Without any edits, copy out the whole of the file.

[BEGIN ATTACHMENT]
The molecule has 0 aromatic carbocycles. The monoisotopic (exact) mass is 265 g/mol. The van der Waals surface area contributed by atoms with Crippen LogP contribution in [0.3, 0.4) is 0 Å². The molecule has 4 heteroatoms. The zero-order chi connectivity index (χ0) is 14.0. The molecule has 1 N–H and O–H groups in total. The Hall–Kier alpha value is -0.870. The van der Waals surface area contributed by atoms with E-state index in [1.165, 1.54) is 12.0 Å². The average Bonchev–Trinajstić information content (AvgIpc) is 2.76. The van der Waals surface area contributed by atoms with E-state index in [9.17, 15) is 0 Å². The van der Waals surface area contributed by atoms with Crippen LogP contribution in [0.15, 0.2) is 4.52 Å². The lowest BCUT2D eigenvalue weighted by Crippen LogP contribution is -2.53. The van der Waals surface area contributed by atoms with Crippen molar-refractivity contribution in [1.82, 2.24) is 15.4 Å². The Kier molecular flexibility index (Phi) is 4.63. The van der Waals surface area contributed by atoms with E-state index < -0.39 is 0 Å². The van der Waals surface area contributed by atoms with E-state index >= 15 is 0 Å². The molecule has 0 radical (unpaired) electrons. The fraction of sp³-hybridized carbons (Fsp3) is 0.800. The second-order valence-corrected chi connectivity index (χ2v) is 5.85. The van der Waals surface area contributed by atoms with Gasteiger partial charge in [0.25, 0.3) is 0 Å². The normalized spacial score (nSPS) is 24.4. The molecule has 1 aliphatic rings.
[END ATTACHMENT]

The molecule has 0 aromatic carbocycles. The monoisotopic (exact) mass is 265 g/mol. The van der Waals surface area contributed by atoms with Crippen LogP contribution in [0.3, 0.4) is 0 Å². The molecule has 4 heteroatoms. The zero-order chi connectivity index (χ0) is 14.0. The molecule has 1 N–H and O–H groups in total. The Hall–Kier alpha value is -0.870. The van der Waals surface area contributed by atoms with E-state index in [1.165, 1.54) is 12.0 Å². The average Bonchev–Trinajstić information content (AvgIpc) is 2.76. The van der Waals surface area contributed by atoms with E-state index in [9.17, 15) is 0 Å². The van der Waals surface area contributed by atoms with Crippen LogP contribution in [0.15, 0.2) is 4.52 Å². The lowest BCUT2D eigenvalue weighted by Crippen LogP contribution is -2.53. The van der Waals surface area contributed by atoms with Crippen molar-refractivity contribution in [1.82, 2.24) is 15.4 Å². The Kier molecular flexibility index (Phi) is 4.63. The van der Waals surface area contributed by atoms with E-state index < -0.39 is 0 Å². The van der Waals surface area contributed by atoms with E-state index >= 15 is 0 Å². The molecule has 0 radical (unpaired) electrons. The fraction of sp³-hybridized carbons (Fsp3) is 0.800. The second-order valence-corrected chi connectivity index (χ2v) is 5.85. The van der Waals surface area contributed by atoms with Gasteiger partial charge in [0.25, 0.3) is 0 Å². The normalized spacial score (nSPS) is 24.4. The molecule has 1 aliphatic rings.